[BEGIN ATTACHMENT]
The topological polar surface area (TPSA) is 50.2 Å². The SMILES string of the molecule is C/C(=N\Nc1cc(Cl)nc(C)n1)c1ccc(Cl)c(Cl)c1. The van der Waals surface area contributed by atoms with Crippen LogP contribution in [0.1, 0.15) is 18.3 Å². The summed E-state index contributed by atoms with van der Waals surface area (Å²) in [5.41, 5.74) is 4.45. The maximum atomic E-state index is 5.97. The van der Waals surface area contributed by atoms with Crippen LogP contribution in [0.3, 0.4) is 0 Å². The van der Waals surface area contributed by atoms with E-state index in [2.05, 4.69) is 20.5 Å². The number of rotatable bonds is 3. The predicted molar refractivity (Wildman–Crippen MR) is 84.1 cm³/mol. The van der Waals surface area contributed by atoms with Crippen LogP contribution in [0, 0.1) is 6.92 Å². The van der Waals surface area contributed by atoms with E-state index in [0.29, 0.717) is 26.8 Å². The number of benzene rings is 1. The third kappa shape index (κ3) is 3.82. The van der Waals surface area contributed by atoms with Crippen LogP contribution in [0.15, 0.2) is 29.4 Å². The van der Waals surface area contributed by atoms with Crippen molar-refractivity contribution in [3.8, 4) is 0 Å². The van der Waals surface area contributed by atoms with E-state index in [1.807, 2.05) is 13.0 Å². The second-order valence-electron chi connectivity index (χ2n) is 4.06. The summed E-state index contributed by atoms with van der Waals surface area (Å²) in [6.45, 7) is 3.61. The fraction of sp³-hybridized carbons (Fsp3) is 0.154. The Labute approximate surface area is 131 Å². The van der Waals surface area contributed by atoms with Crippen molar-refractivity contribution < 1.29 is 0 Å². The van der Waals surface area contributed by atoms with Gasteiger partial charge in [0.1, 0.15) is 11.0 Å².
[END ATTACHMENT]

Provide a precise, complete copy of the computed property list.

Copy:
The topological polar surface area (TPSA) is 50.2 Å². The SMILES string of the molecule is C/C(=N\Nc1cc(Cl)nc(C)n1)c1ccc(Cl)c(Cl)c1. The van der Waals surface area contributed by atoms with Crippen LogP contribution in [0.1, 0.15) is 18.3 Å². The summed E-state index contributed by atoms with van der Waals surface area (Å²) in [5.41, 5.74) is 4.45. The maximum atomic E-state index is 5.97. The van der Waals surface area contributed by atoms with Crippen LogP contribution in [0.3, 0.4) is 0 Å². The van der Waals surface area contributed by atoms with E-state index in [2.05, 4.69) is 20.5 Å². The number of rotatable bonds is 3. The predicted molar refractivity (Wildman–Crippen MR) is 84.1 cm³/mol. The van der Waals surface area contributed by atoms with Crippen LogP contribution in [0, 0.1) is 6.92 Å². The van der Waals surface area contributed by atoms with E-state index in [0.29, 0.717) is 26.8 Å². The number of benzene rings is 1. The third kappa shape index (κ3) is 3.82. The van der Waals surface area contributed by atoms with Crippen LogP contribution in [0.15, 0.2) is 29.4 Å². The van der Waals surface area contributed by atoms with Crippen molar-refractivity contribution in [3.8, 4) is 0 Å². The van der Waals surface area contributed by atoms with E-state index in [1.807, 2.05) is 13.0 Å². The second-order valence-electron chi connectivity index (χ2n) is 4.06. The summed E-state index contributed by atoms with van der Waals surface area (Å²) in [6.45, 7) is 3.61. The fraction of sp³-hybridized carbons (Fsp3) is 0.154. The Labute approximate surface area is 131 Å². The van der Waals surface area contributed by atoms with Crippen molar-refractivity contribution < 1.29 is 0 Å². The van der Waals surface area contributed by atoms with Gasteiger partial charge in [0.1, 0.15) is 11.0 Å².